When I arrived in Ethiopia, I felt like a baby. I had to learn how to live again. That is really not an exaggeration. Things that used to be obvious and required no thought suddenly became fraught with unknowns and confusing nuances that I did not understand. This is culture shock, and it’s really hard.
All immigrants experience some degree of culture shock, but refugees have the added challenge of past trauma and an arduously long road–often through refugee camps–to try to find a new home. So adjusting to a new place is truly an uphill battle. And other than initial resettlement assistance, they are usually on their own to figure it all out.
But they don’t have to be alone, if host-culture people are willing to become bridge people. Lee Winters followed God’s call to do just this in her Lancaster, PA, community. Through her church (Westminster PCA), her family got connected to a Congolese woman and her two children. You can read more of their story by signing up for Mission to North America’s Refugee and Immigrant Ministry monthly newsletter by emailing director Pat Hatch.
But here on the blog I’m sharing some practical tips that Lee has for others who are getting involved with mentoring a refugee family:
1. Try to schedule things on a certain day of the week.
“I have tried to have one day a week when I schedule appointments for them, tutor them in English, run errands such as go to the store, pay bills etc. This works for our family but find something that works for you. Consistency is key because they learn to be able to depend on you and look forward to seeing you.”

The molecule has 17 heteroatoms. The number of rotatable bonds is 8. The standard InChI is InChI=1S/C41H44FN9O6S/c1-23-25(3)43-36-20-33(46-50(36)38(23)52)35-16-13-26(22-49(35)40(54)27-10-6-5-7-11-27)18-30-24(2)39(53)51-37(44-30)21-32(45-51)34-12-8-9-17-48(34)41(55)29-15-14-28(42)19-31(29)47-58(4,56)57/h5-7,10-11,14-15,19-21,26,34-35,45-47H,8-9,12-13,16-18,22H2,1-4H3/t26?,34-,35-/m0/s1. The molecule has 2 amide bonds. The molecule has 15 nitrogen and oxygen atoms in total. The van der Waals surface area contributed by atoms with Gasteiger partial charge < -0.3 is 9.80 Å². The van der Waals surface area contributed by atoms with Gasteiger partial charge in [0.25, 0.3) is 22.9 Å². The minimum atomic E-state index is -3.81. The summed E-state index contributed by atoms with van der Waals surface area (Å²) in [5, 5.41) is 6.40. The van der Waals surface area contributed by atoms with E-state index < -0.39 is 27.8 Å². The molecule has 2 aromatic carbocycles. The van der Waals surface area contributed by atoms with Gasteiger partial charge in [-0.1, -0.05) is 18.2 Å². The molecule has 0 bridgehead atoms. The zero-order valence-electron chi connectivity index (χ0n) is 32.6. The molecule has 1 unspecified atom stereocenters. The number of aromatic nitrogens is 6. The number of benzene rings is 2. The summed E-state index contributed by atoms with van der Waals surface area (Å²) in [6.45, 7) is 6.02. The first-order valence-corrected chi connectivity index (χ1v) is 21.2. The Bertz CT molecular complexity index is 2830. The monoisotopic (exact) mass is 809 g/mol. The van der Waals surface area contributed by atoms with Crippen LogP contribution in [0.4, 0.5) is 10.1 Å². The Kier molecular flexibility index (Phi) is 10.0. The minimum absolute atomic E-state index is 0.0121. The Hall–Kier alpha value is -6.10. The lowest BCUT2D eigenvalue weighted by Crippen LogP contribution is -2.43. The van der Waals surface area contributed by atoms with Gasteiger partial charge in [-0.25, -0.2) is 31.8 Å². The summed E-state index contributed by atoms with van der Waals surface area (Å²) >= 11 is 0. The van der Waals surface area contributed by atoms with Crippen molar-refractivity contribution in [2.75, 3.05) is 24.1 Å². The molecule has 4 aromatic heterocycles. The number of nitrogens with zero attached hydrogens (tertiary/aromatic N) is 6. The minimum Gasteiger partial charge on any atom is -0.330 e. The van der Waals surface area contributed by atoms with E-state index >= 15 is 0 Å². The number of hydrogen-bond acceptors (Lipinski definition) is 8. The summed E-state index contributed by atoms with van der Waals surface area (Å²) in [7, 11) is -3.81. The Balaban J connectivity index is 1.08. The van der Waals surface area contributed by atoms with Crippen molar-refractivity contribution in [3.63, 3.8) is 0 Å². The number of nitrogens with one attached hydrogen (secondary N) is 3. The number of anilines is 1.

2. Have a notebook.
“Create a binder with important information on each refugee. I have a binder with each one of their picture ID cards, medical cards and social security cards. You will need this information for doctor visits which WILL arise.”
“They have had very minimal medical and dental care so the first few months I have found that there are a lot of doctor visits. This will also help you to know who to call if they get sick. This piece was very overwhelming to me at first because I was not familiar with Medicaid or their practices.”
“Having this binder of information was very helpful to me. Also included in my binder is their bank and bill information. They do not know how to pay bills so having that information will help you to be able to help them pay their bills on time and not be penalized for something they just don’t know to do. Many have the funds they just don’t know who or what they have to pay.”
3. Become well versed in community and church-based supports that you can leverage to help them with financial needs that will arise.
“It is very tempting to front these expenses yourself and while we have and do support them financially it can quickly become overwhelming. As you get to know them more you will also get to know their needs and your first instinct is just to give but you do not want to put yourself in financial hardship. Their needs are great and I love to give so I have fallen into this trap of giving and giving and giving. But you have to be careful not to give too much.”
“The ultimate goal is for them to be able to be self sufficient and not dependent on others. They need you for the long haul so don’t overdue in the beginning and then give up. So pray continually about what God would have you do and pray about how you can help them to find resources to help with the things that you cannot do.”
Thank you, Lee, for sharing your wisdom born from experience!
For more encouragement and practical tips for loving and serving refugees and other immigrants, check out Loving the Stranger: Welcoming Immigrants in the Name of Jesus.